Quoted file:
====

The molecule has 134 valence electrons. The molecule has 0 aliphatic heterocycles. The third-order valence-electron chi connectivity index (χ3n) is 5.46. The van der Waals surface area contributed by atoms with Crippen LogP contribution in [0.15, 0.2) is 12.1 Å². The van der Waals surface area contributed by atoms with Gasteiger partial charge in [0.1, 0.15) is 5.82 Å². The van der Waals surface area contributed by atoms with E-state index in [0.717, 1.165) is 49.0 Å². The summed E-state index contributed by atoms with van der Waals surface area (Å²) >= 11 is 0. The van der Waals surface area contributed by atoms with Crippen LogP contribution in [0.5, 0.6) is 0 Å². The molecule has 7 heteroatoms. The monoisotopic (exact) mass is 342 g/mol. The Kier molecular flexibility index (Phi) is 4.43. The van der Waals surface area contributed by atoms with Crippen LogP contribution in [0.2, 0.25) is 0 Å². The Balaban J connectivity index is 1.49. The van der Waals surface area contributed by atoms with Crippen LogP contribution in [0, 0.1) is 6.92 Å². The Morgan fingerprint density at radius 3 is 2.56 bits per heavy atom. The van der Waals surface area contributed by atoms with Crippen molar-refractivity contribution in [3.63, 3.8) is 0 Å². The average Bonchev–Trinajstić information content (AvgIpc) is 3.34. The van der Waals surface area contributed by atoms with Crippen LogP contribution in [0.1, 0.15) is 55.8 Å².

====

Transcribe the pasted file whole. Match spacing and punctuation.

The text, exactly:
The molecule has 134 valence electrons. The molecule has 0 aliphatic heterocycles. The third-order valence-electron chi connectivity index (χ3n) is 5.46. The van der Waals surface area contributed by atoms with Crippen LogP contribution in [0.15, 0.2) is 12.1 Å². The van der Waals surface area contributed by atoms with Gasteiger partial charge in [0.1, 0.15) is 5.82 Å². The van der Waals surface area contributed by atoms with E-state index in [0.717, 1.165) is 49.0 Å². The summed E-state index contributed by atoms with van der Waals surface area (Å²) >= 11 is 0. The van der Waals surface area contributed by atoms with Crippen LogP contribution in [0.5, 0.6) is 0 Å². The molecule has 7 heteroatoms. The monoisotopic (exact) mass is 342 g/mol. The Kier molecular flexibility index (Phi) is 4.43. The van der Waals surface area contributed by atoms with Crippen LogP contribution in [0.2, 0.25) is 0 Å². The Balaban J connectivity index is 1.49. The van der Waals surface area contributed by atoms with Crippen LogP contribution in [0, 0.1) is 6.92 Å². The Morgan fingerprint density at radius 3 is 2.56 bits per heavy atom. The van der Waals surface area contributed by atoms with Crippen molar-refractivity contribution in [3.63, 3.8) is 0 Å². The average Bonchev–Trinajstić information content (AvgIpc) is 3.34. The van der Waals surface area contributed by atoms with Crippen LogP contribution in [0.1, 0.15) is 55.8 Å².